How Bullying Shaped Me
June 20, 2018
From coke cans to the head, and soldering irons in Electronics, how Max Wallis faced the Mordor of High School…
I am fourteen and a red-faced teenager in Electronics Class takes out a knife while the teacher is in his storeroom.
Another holds a soldering iron and I can feel the heat singe the hairs on my arm. He doesn’t touch the skin. Somehow fourteen-year-old-me doesn’t flinch. My immediate memories of my high school are dominated by Pokemon, sleepovers and Redwall. Yet beneath it all, there’s something dark-edged. The memory of what happens next is unclear. I remember shouting, dropping something, and calling the red-faced teenager an alcoholic despite being fourteen. Lately, I’ve been remembering things more. The identity I struggled to build in my adolescence, then-bolstered in my twenties has wobbled a little. I am twenty-eight, it’s December, I’m sitting on a bench drunk in London Fields and memories rush like a tidal wave. My insides turn to sour milk. Part of me wants to pluck out the memories like a sandpiper on the shore.
But we can’t, can we?
According to Stonewall, more than 55% of young LGB people experience homophobic bullying in British schools. I experienced it before I even knew I was gay. Repression is a defence mechanism to protect the psyche. I’d always known I’d been bullied – hell, I was there after all – but I was startled by what I’d locked away in the ginnels of my memory. Slowly memories started to seep through, vivid, too-real, all of them while pissed: the fear of the toilets and lunchtime being pushed into the urinal; the hallway where my hair was pulled, kids kicking me and calling me a girl, then there’s walking to and from school – Google tells me it’s five minutes, 0.2 miles – never really knowing which kids might chuck a can of coke at my head or push me into the road. I’m still wary of traffic. All of these things kids shouldn’t have to deal with. It leads to a loss of confidence, anxiety, depression, anger and social withdrawal. And in some extreme cases – suicide. I experienced all of these.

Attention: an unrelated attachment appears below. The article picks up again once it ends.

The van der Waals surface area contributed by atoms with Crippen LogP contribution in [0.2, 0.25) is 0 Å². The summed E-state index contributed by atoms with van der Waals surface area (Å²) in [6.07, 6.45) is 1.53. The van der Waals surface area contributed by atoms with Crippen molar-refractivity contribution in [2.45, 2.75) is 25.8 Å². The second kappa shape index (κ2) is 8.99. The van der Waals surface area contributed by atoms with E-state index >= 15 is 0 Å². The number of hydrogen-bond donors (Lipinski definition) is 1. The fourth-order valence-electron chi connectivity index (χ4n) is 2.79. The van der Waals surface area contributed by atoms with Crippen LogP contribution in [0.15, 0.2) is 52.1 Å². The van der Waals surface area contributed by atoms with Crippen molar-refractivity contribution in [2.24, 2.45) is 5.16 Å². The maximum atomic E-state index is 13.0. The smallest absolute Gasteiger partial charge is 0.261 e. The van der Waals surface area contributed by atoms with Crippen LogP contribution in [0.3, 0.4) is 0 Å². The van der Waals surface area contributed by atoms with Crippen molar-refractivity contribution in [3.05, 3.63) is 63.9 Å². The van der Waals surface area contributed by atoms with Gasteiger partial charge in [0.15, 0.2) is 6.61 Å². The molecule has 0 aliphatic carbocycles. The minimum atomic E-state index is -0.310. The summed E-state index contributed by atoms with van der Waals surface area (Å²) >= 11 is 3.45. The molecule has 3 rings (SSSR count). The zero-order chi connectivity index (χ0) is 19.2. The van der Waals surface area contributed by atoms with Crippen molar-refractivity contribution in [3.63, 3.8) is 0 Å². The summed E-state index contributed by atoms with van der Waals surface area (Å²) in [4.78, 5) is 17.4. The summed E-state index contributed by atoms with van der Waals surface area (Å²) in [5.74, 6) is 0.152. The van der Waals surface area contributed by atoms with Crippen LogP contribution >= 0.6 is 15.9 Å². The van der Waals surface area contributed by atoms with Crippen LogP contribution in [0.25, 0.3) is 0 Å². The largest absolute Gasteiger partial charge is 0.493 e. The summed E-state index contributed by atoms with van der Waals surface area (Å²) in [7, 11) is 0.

Over two in five gay pupils who experience homophobic bullying will attempt or think about taking their own life as a result of that same bullying. On that bench in December, drunk as anything in the middle of winter I remembered what it was like to be lying in a bed holding a packet of pills not wanting to wake up. Luckily, despite what I took, I did. Life carried on. My parents were oblivious, and I carried the secret like a stone. And slowly my brain did a trick. It fragmented. It slotted those little bits of bad data away, so that I might not look too closely.
We build up resiliencies after a while. School was my Slytherin common room, and so I had to find my Gryffindor. I retreated. I read books in the library, learned to make websites on the school computers, dissolved my fragile grip on reality so that I could live partially in another world altogether. Fantasy books, computer games, all of these became a coping mechanism, to find order in a world that might be disrupted at any moment. I see now how much of my identity as I know it was formed then. Someone who seeks escapism all of the time. Someone who hates confrontation. And someone who still looks out for kind faces in every room.
The identity we craft is a made-up construct. A coddled-together persona of a hundred different masks that day after day we replace, and learn to wear. Who we are at twenty-eight is not the same as fourteen. But there are echoes.